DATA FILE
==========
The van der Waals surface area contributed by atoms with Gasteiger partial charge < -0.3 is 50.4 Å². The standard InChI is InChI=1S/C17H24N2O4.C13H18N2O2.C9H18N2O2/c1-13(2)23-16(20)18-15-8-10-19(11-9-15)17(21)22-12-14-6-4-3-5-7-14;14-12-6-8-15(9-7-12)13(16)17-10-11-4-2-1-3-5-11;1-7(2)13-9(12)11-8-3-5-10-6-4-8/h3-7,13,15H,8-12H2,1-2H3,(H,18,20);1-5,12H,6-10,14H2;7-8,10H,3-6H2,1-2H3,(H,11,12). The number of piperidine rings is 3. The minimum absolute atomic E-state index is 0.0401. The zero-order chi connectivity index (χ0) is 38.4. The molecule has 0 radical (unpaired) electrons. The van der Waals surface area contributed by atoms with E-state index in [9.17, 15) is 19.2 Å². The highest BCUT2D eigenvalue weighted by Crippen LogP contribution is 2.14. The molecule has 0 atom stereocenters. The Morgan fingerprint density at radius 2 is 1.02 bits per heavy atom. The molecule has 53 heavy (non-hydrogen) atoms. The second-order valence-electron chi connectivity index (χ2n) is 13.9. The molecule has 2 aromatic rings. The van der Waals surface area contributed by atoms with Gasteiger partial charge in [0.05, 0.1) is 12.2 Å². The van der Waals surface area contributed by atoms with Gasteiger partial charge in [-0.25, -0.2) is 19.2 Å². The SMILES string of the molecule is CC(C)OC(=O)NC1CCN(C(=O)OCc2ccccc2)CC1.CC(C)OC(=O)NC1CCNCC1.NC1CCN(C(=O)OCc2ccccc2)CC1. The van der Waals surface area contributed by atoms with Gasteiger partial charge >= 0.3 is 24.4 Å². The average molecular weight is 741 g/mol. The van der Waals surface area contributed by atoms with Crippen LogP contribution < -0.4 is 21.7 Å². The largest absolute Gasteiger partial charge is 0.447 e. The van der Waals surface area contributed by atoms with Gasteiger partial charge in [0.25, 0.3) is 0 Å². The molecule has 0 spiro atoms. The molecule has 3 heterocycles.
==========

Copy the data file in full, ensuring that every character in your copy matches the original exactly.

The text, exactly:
The van der Waals surface area contributed by atoms with Gasteiger partial charge < -0.3 is 50.4 Å². The standard InChI is InChI=1S/C17H24N2O4.C13H18N2O2.C9H18N2O2/c1-13(2)23-16(20)18-15-8-10-19(11-9-15)17(21)22-12-14-6-4-3-5-7-14;14-12-6-8-15(9-7-12)13(16)17-10-11-4-2-1-3-5-11;1-7(2)13-9(12)11-8-3-5-10-6-4-8/h3-7,13,15H,8-12H2,1-2H3,(H,18,20);1-5,12H,6-10,14H2;7-8,10H,3-6H2,1-2H3,(H,11,12). The number of piperidine rings is 3. The minimum absolute atomic E-state index is 0.0401. The zero-order chi connectivity index (χ0) is 38.4. The molecule has 0 radical (unpaired) electrons. The van der Waals surface area contributed by atoms with E-state index in [9.17, 15) is 19.2 Å². The highest BCUT2D eigenvalue weighted by Crippen LogP contribution is 2.14. The molecule has 0 atom stereocenters. The Morgan fingerprint density at radius 2 is 1.02 bits per heavy atom. The molecule has 53 heavy (non-hydrogen) atoms. The second-order valence-electron chi connectivity index (χ2n) is 13.9. The molecule has 2 aromatic rings. The van der Waals surface area contributed by atoms with Gasteiger partial charge in [0.05, 0.1) is 12.2 Å². The van der Waals surface area contributed by atoms with Gasteiger partial charge in [-0.25, -0.2) is 19.2 Å². The SMILES string of the molecule is CC(C)OC(=O)NC1CCN(C(=O)OCc2ccccc2)CC1.CC(C)OC(=O)NC1CCNCC1.NC1CCN(C(=O)OCc2ccccc2)CC1. The van der Waals surface area contributed by atoms with Gasteiger partial charge >= 0.3 is 24.4 Å². The average molecular weight is 741 g/mol. The van der Waals surface area contributed by atoms with Crippen LogP contribution < -0.4 is 21.7 Å². The largest absolute Gasteiger partial charge is 0.447 e. The van der Waals surface area contributed by atoms with Gasteiger partial charge in [0.25, 0.3) is 0 Å². The molecule has 0 spiro atoms. The molecule has 3 heterocycles.